This study was an ambitious attempt to expand research on the effectiveness of HIAs across the United States and to examine the extent to which individual HIAs contributed to changes in social determinants of health and health equity. However, the study had several limitations that readers should consider when reviewing and interpreting the findings. The original study design anticipated a larger sample of HIAs and greater availability of data, which would have supported examination of longer-term impacts on determinants of health and health equity. In addition, the quality of the available data was not strong overall, ranging from poor to fair, and varied significantly across the determinant groups and by outcome. This low data quality stemmed from several challenges, including interviewees’ and questionnaire respondents’ ability to answer questions about specific outcomes and a lack of suitable, publicly available data.

Other limitations included:

  • Design. The research team derived the study sample from a convenience sample of HIAs that responded to an enrollment questionnaire, not from a random selection of all HIAs conducted within the study period. Although the team invited all HIAs in the Health Impact Project’s database from the appropriate time frame to participate, additional unknown HIAs may have been conducted but not invited. Further, some HIA contacts did not respond to outreach attempts. The available time and resources for the study affected the total number of HIAs included in the sample, which may weaken the strength of evidence that can be drawn from the sample. Additionally, the sample included only HIAs that had a complete enrollment questionnaire and focused on one of the three selected determinants of health, so the results are not necessarily generalizable to all HIAs or even all those focused on food, housing, or employment.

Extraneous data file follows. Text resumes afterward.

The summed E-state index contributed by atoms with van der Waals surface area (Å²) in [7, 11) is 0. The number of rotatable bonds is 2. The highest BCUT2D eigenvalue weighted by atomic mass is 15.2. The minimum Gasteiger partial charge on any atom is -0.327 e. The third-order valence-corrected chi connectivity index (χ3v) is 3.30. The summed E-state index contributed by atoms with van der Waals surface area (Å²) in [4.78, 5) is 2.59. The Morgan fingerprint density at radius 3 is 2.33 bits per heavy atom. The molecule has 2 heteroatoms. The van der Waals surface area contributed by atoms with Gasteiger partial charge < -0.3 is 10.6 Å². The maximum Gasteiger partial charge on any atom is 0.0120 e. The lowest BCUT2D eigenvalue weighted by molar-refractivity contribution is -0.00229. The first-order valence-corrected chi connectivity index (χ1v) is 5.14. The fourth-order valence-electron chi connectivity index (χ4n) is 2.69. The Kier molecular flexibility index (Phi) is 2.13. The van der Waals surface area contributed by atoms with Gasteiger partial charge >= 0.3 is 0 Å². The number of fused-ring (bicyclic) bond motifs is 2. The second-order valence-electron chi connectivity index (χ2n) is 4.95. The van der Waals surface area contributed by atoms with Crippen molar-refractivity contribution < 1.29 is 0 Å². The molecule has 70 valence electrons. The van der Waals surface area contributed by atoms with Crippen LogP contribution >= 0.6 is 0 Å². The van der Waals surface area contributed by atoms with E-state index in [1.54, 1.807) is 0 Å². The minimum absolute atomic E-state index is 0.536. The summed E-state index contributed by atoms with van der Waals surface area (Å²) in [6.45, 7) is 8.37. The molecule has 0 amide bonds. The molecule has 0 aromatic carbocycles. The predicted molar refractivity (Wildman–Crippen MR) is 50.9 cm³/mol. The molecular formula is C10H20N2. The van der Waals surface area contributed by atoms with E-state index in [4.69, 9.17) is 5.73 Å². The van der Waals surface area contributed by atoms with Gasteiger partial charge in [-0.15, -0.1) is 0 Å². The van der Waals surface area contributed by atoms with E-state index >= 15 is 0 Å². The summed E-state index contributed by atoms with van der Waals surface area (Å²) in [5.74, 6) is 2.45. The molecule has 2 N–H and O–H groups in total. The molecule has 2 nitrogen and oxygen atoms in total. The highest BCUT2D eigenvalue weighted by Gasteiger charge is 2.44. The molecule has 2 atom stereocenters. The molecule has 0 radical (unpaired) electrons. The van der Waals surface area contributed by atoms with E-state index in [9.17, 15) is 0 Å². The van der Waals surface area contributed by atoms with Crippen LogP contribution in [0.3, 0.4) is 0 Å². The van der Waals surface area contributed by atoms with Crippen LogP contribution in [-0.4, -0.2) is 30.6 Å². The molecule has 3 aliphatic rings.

• Cohort assignment. The evaluation team assigned each HIA to a social determinant of health cohort based on the information provided by the HIA’s primary contact during enrollment. Some misclassification may have occurred based on contacts’ recollection of the HIA, which may have affected how well the study questions aligned with the original intent or purpose of some HIAs.
  • Response rate. The researchers were unable to identify at least one interview participant for 32 of the 62 HIAs in the sample. Additionally, conducting community questionnaires for three HIAs proved to be very resource-intensive and introduced quality issues related to tracking whether respondents were in fact residents of the target area or understood each questionnaire item. The study team therefore decided not to conduct the community questionnaire for additional HIAs.
  • Cohort analysis. The research team split the sample HIAs into three time cohorts, based on the year they were conducted, to examine whether different trends could be observed for HIAs in progress versus those that were complete. Further, the design initially anticipated follow-up interviews for the most recent time cohort—HIAs completed since 2016 or underway at the time of the study—to examine changes over time. But because of limited response rates among stakeholders for those HIAs, the researchers did not have sufficient data to compare responses over time as originally planned.
  • Self-reported information. The interviews and questionnaires in this study relied on stakeholders’ self-reported information, and the study team had limited ability to confirm those claims. For example, practitioners may have been inclined to overestimate the level of community engagement during an HIA, and questionnaire responses were mixed in terms of how they reported the level of changes to determinants of health. Recall bias, in addition to contextual factors such as political motivations, awareness of social determinants of health, or personal experiences, also could have influenced  these responses.
  • Proximity to the decision. Responses to interview or community questionnaire questions depended on familiarity with the relevant HIA and proximity to the decision it sought to influence. Most interviewees were not decision-makers and so had limited ability to respond to questions related to how much the  HIA influenced policy decisions or whether recommendations were implemented. When decision-makers were interviewed, they were able to speak to the decision the HIA sought to influence, but they often were less familiar with the content of the HIA. In retrospect, a better model would have been to interview decision-makers and HIA practitioners for each HIA, but that was not feasible given study resources and response rates.